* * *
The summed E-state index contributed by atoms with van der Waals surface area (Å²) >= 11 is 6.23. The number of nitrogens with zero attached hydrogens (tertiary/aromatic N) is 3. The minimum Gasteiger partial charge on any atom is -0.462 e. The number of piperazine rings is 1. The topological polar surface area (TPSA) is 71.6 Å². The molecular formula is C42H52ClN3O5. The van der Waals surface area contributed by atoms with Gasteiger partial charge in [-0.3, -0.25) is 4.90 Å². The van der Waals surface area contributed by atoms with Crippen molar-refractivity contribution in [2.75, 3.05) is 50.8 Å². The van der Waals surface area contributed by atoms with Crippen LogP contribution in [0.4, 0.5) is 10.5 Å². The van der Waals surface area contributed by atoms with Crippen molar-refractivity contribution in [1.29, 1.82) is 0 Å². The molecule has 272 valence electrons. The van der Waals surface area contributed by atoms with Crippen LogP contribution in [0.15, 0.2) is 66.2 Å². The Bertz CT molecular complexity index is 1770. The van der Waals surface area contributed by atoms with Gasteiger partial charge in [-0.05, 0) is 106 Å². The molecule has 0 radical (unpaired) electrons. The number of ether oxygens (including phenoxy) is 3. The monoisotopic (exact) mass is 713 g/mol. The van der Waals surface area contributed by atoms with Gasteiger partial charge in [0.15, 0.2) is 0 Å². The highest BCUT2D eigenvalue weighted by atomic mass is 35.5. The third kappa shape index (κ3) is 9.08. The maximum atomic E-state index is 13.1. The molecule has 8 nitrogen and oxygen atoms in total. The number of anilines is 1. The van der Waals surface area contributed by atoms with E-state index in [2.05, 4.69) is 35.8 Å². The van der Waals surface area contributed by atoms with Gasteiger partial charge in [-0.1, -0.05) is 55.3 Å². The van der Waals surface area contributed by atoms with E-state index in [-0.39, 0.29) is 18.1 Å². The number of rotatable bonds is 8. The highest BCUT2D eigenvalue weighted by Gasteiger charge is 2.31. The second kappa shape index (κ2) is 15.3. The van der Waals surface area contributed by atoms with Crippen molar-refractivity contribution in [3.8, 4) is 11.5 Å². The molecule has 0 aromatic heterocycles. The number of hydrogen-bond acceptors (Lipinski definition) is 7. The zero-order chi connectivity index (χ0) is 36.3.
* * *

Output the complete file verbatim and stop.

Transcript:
The summed E-state index contributed by atoms with van der Waals surface area (Å²) >= 11 is 6.23. The number of nitrogens with zero attached hydrogens (tertiary/aromatic N) is 3. The minimum Gasteiger partial charge on any atom is -0.462 e. The number of piperazine rings is 1. The topological polar surface area (TPSA) is 71.6 Å². The molecular formula is C42H52ClN3O5. The van der Waals surface area contributed by atoms with Gasteiger partial charge in [-0.3, -0.25) is 4.90 Å². The van der Waals surface area contributed by atoms with Crippen molar-refractivity contribution in [2.75, 3.05) is 50.8 Å². The van der Waals surface area contributed by atoms with Crippen LogP contribution in [0.4, 0.5) is 10.5 Å². The van der Waals surface area contributed by atoms with Crippen molar-refractivity contribution in [1.29, 1.82) is 0 Å². The molecule has 272 valence electrons. The van der Waals surface area contributed by atoms with Crippen LogP contribution in [0.15, 0.2) is 66.2 Å². The Bertz CT molecular complexity index is 1770. The van der Waals surface area contributed by atoms with Gasteiger partial charge in [-0.05, 0) is 106 Å². The molecule has 0 radical (unpaired) electrons. The number of ether oxygens (including phenoxy) is 3. The monoisotopic (exact) mass is 713 g/mol. The van der Waals surface area contributed by atoms with Gasteiger partial charge in [0.15, 0.2) is 0 Å². The highest BCUT2D eigenvalue weighted by atomic mass is 35.5. The third kappa shape index (κ3) is 9.08. The maximum atomic E-state index is 13.1. The molecule has 8 nitrogen and oxygen atoms in total. The number of anilines is 1. The van der Waals surface area contributed by atoms with E-state index in [2.05, 4.69) is 35.8 Å². The van der Waals surface area contributed by atoms with Gasteiger partial charge in [-0.1, -0.05) is 55.3 Å². The van der Waals surface area contributed by atoms with E-state index in [-0.39, 0.29) is 18.1 Å². The number of rotatable bonds is 8. The highest BCUT2D eigenvalue weighted by Gasteiger charge is 2.31. The second kappa shape index (κ2) is 15.3. The van der Waals surface area contributed by atoms with Crippen molar-refractivity contribution in [3.8, 4) is 11.5 Å². The molecule has 0 aromatic heterocycles. The number of hydrogen-bond acceptors (Lipinski definition) is 7. The zero-order chi connectivity index (χ0) is 36.3.